Application of Trypsin Coated Superparamagnetic Nanoparticles on Droplet-Based Microfluidic Devices for Proteomics
Vivian Hecht and Dr. Robin Garrel
Vivian is a third year bioengineering student, and has been conducting research in the lab of Dr. Robin Garrell since her second year.
Vivian’s research involves the development of a more efficient method for performing proteomics research through employing superparamagnetic nanoparticles on a droplet-based microfluidic device.
Droplet-based microfluidic platforms have the ability to simultaneously manipulate multiple small droplets (uL to nL) for a variety of applications. Recent studies have demonstrated the potential of microfluidic devices to significantly improve the speed and efficiency of techniques in proteomics research. The large surface-to-volume ratio of micro and nano-scale droplets enhances the reation rates of enzymatic digestions. Moreover, droplet microfluidic platforms require smaller sample volumes and waste less reagent when compared to conventional methods.
Immobilization of enzymes on superparamagnetic nanoparticles significantly facilitates their separation from a protein solution. Because superparamagnetic substances are not magnetic in the absence of a magnetic field, they can be easily isolated from a solution using a hand-held rare earth magnet and then completely, and uniformly, redispersed. The ease of enzyme separation allows for enzyme recycling, thereby reducing waste and reagent quantities.
Preliminary studies have demonstrated successful digestion of insulin chain-B by trypsin immobilized on superparamagnetic nanoparticles at 37 ºC. Vivian aims to quantify the amount of enzyme attached to her superparamagentic magnetite nanoaprticles and then use the particles to perform enzymatic digestions on a droplet-based microfluidic device.
After completing her undergraduate education, Vivian hopes to pursue a Ph.D.
Back to top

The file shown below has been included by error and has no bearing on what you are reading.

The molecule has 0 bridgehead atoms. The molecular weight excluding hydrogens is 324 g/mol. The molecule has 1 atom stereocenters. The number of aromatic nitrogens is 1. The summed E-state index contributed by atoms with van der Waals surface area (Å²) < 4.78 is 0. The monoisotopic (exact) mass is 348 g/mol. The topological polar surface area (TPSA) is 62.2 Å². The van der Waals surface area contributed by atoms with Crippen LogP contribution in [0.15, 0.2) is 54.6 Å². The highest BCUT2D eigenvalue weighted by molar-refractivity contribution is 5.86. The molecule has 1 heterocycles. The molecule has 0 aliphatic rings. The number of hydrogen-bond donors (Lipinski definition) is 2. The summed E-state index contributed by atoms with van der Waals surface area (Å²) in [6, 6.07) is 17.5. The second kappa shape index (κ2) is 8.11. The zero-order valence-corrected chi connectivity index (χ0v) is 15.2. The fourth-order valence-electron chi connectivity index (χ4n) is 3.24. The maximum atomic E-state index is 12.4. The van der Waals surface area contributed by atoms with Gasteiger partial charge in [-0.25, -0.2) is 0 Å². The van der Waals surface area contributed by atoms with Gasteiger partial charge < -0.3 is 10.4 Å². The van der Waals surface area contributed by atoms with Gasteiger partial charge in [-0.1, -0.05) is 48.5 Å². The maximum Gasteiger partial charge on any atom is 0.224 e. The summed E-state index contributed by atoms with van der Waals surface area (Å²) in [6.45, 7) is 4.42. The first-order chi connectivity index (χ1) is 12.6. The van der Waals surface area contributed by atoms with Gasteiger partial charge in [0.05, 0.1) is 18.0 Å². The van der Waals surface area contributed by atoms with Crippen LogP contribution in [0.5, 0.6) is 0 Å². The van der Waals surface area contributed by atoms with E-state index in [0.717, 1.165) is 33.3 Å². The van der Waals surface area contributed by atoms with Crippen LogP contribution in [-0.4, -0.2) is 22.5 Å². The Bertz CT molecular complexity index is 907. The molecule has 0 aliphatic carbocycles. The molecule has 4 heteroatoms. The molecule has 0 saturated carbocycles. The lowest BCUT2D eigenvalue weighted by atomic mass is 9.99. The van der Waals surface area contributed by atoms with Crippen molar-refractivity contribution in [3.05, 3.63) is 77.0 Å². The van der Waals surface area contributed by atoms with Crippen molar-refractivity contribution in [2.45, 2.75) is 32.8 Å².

Mr. James Hui
Mentor: Dr. Yung-Ya Lin
Title: Avian Influenza Detection and Imaging using Magnetic Resonance Imaging
Dr. Yung-Ya Ling and James Hui
James Hui is a fourth year Biochemistry major conducting research under the guidance of Prof Yung-Ya Lin in the Department of Chemistry and Biochemistry. James’ research involves imaging the avian influenza virus using Magnetic Resonance Imaging.
Nearly five decades after the discovery of magnetic resonance (MR), we have benefited tremendously as a society from MR’s ability to remotely probe matter and living tissues. However, we have merely been scratching the surface of MR’s potential. One active area of research in the field involves the quest to improve MR’s contrast for tissues or molecules of interest; When individual nanoparticles, which are made of superparamagnetic iron oxide (SPIOs), are coated with antibodies and are released into biological media, they will bind specifically to virus particles and self-assemble into aggregates. These aggregates can change the magnetic properties, mainly the spin-spin relaxation time (T2), of the surrounding water molecules, making these virus-nanoparticle clusters visible using magnetic resonance. He wishes to test this application for detecting H5N2 virus in vitro and, if possible, in vivo.